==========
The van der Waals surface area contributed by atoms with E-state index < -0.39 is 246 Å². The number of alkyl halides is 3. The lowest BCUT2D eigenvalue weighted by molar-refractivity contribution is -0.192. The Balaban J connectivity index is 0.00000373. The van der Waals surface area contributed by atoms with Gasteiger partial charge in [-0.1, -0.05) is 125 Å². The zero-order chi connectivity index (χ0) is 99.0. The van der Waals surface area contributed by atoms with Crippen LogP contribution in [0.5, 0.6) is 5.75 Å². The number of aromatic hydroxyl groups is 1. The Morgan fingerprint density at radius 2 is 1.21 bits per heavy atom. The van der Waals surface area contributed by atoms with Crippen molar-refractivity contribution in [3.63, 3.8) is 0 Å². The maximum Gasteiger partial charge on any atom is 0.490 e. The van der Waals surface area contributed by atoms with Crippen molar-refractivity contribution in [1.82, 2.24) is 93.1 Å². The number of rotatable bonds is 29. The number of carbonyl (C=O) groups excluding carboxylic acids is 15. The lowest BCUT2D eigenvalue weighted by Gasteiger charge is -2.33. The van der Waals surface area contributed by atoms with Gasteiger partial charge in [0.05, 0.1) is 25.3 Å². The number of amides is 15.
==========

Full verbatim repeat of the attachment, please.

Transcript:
The van der Waals surface area contributed by atoms with E-state index < -0.39 is 246 Å². The number of alkyl halides is 3. The lowest BCUT2D eigenvalue weighted by molar-refractivity contribution is -0.192. The Balaban J connectivity index is 0.00000373. The van der Waals surface area contributed by atoms with Gasteiger partial charge in [-0.1, -0.05) is 125 Å². The zero-order chi connectivity index (χ0) is 99.0. The van der Waals surface area contributed by atoms with Crippen LogP contribution in [0.5, 0.6) is 5.75 Å². The number of aromatic hydroxyl groups is 1. The Morgan fingerprint density at radius 2 is 1.21 bits per heavy atom. The van der Waals surface area contributed by atoms with Crippen molar-refractivity contribution in [3.63, 3.8) is 0 Å². The maximum Gasteiger partial charge on any atom is 0.490 e. The van der Waals surface area contributed by atoms with Crippen molar-refractivity contribution in [1.82, 2.24) is 93.1 Å². The number of rotatable bonds is 29. The number of carbonyl (C=O) groups excluding carboxylic acids is 15. The lowest BCUT2D eigenvalue weighted by Gasteiger charge is -2.33. The van der Waals surface area contributed by atoms with Gasteiger partial charge in [0.05, 0.1) is 25.3 Å². The number of amides is 15.